- The Washington Times - Thursday, March 12, 2009

America Online sent Chairman and chief executive Randy Falco packing Wednesday, along with president and chief operating officer Ron Grant, replacing both with Google executive Tim Armstrong, the Northern Virginia company announced Thursday.

Analysts said the move could be a prelude to a spin-off or sale of the Internet pioneer, which still maintains a large presence in Sterling, Va.

Mr. Armstrong is “the right executive to move AOL into the next phase of its evolution,” Time Warner CEO Jeff Bewkes said. “He’ll also be helpful in helping Time Warner determine the optimal structure for AOL,” he said.

Mr. Falco joined AOL in November 2006 from the NBC Universal Television Group, where he was president and chief operating officer, while Mr. Grant, an AOL veteran, had been senior vice president for operations at Time Warner, AOL’s parent company.

“It sure sounds like Time Warner is getting ready to unload this operation,” said Gary H. Arlen, president of Bethesda consulting firm Arlen Communications, who has tracked AOL for more than 25 years.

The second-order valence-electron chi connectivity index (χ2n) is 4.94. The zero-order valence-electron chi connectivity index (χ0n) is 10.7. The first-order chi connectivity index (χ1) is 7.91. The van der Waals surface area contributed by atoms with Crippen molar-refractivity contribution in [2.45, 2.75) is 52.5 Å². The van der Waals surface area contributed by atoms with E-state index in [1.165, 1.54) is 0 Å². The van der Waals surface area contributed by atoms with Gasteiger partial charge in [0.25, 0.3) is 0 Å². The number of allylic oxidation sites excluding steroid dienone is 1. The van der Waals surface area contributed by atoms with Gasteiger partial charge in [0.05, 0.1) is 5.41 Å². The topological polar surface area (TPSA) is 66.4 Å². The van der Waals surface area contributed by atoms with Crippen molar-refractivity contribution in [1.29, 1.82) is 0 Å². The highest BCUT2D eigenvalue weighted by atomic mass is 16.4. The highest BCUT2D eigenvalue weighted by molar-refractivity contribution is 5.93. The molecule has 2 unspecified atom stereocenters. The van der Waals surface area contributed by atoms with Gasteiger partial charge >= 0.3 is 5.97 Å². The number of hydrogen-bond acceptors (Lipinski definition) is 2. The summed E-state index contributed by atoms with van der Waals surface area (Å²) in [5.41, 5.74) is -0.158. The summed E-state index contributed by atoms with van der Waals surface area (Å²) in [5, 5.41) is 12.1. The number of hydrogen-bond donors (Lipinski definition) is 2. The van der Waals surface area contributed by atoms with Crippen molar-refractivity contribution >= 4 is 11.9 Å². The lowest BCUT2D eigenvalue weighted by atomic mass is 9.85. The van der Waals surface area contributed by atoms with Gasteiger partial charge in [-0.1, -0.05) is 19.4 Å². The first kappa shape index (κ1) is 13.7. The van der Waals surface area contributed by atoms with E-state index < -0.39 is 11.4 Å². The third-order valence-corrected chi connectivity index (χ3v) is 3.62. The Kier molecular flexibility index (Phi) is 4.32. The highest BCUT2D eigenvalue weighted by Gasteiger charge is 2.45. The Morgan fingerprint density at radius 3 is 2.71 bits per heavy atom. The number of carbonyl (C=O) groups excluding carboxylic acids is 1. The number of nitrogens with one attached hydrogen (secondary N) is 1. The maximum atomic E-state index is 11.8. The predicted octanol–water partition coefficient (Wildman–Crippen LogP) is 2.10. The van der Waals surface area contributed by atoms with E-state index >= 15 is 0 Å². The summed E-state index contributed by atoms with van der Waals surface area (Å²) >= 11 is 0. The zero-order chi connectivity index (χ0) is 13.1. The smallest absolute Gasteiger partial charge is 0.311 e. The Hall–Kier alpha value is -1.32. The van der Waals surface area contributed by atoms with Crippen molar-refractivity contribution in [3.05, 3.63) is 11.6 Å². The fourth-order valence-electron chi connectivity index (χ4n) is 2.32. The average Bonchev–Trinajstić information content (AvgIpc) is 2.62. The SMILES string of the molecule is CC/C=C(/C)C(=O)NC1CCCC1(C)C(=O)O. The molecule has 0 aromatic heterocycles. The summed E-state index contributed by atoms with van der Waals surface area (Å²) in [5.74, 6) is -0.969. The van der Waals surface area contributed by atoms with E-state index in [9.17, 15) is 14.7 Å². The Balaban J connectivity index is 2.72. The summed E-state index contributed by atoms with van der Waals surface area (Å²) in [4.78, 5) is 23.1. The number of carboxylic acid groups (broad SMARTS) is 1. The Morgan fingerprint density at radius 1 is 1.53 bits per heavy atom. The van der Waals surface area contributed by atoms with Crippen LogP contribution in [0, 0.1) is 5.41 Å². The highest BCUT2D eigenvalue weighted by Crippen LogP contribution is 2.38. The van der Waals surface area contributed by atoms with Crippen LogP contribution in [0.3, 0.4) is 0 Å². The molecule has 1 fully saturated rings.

“When the retrenchment reaches the executive ranks, you know its the last stand for this company,” Mr. Arlen told The Washington Times. “It pains me to say that. They were the training wheels of the Internet and ultimately created so many careers in the Web over the past couple of decades.”

Mr. Armstrong, a member of Google’s operating committee, started at Google in 2000 and opened the first office outside of the Internet titan’s Mountain View, Calif., headquarters.

Before joining Google, Mr. Armstrong was a vice president of sales at Snowball.com and director of sales and marketing at Starwave’s and Disney’s ABC/ESPN Internet Ventures. He also co-founded a newspaper in Boston before joining International Data Group to launch its first consumer Internet magazine, “I-Way.”

Mr. Arlen said the changes may not be enough to help AOL, which in recent years saw its base of paid Internet subscribers plummet.

“Bringing an ad guy in says what’s left of AOL is going to be an advertising vehicle and that’s clearly not worked,” Mr. Arlen said.

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